Author: Nick Prior
Title: The Social Production of Aesthetic Space in the National Gallery of Scotland, 1859-70.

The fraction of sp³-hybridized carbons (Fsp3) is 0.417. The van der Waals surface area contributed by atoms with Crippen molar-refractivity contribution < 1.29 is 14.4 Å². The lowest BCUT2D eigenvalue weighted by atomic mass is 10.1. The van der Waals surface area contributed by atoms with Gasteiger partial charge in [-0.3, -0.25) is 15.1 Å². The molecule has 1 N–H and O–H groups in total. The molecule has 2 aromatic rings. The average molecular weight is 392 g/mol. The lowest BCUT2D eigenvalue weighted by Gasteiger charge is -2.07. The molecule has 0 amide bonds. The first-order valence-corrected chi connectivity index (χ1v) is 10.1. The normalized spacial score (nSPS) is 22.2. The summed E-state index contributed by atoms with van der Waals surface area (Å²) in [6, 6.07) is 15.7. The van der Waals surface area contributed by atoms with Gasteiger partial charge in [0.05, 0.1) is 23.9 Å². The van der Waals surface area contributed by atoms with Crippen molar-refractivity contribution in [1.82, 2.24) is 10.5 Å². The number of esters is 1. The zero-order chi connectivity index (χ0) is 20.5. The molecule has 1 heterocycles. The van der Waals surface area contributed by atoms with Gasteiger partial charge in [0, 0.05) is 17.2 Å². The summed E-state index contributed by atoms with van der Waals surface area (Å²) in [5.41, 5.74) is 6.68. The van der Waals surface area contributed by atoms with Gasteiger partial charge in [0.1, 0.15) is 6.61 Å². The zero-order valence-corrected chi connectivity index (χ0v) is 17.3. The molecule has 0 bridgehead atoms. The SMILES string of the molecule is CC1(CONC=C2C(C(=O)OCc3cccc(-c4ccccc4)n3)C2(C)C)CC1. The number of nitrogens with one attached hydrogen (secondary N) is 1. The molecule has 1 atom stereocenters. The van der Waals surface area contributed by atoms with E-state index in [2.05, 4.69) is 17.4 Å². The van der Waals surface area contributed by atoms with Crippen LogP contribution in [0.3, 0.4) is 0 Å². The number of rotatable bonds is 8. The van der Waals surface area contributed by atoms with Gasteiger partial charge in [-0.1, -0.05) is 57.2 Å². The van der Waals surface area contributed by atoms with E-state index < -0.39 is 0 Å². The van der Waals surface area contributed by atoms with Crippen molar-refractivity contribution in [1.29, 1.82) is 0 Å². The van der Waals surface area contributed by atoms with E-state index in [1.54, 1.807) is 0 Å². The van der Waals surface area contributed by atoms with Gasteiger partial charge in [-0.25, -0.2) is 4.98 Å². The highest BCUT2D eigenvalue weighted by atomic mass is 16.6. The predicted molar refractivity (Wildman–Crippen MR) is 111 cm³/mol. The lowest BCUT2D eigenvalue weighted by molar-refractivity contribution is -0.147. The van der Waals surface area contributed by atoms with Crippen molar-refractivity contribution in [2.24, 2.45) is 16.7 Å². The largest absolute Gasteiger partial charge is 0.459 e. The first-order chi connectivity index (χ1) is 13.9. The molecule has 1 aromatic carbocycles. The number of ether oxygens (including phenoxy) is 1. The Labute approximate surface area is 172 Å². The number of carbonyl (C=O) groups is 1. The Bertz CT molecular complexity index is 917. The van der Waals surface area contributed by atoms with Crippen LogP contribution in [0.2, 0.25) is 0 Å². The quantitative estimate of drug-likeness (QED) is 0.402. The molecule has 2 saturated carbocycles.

This paper addresses the socio-aesthetic relations between space, ideology and publics in the National Gallery of Scotland during its first ten years of existence. The narrative is ordered according to a hypothetical walk through the gallery to show how the institution's architecture, dącor, collection and rules of behaviour established the space as a high cultural enclave. The paper argues that the construction of a national gallery in Edinburgh sprung out of civic impulses that were neo-classical, bourgeois and enlightened in origin. The tensions inherent in these impulses were circulated in the spatial parameters of the site itself. The gallery was opened to the public, but it also differentiated this public according to its ability to play the game of art appreciation. Spatially, the gallery served to remove "low" or "vulgar" constituencies and elevated the pure, high and refined. To this extent, the National Gallery of Scotland was used by (Edin)bourgeois professional elites as a cultural resource of distinction and distanciation.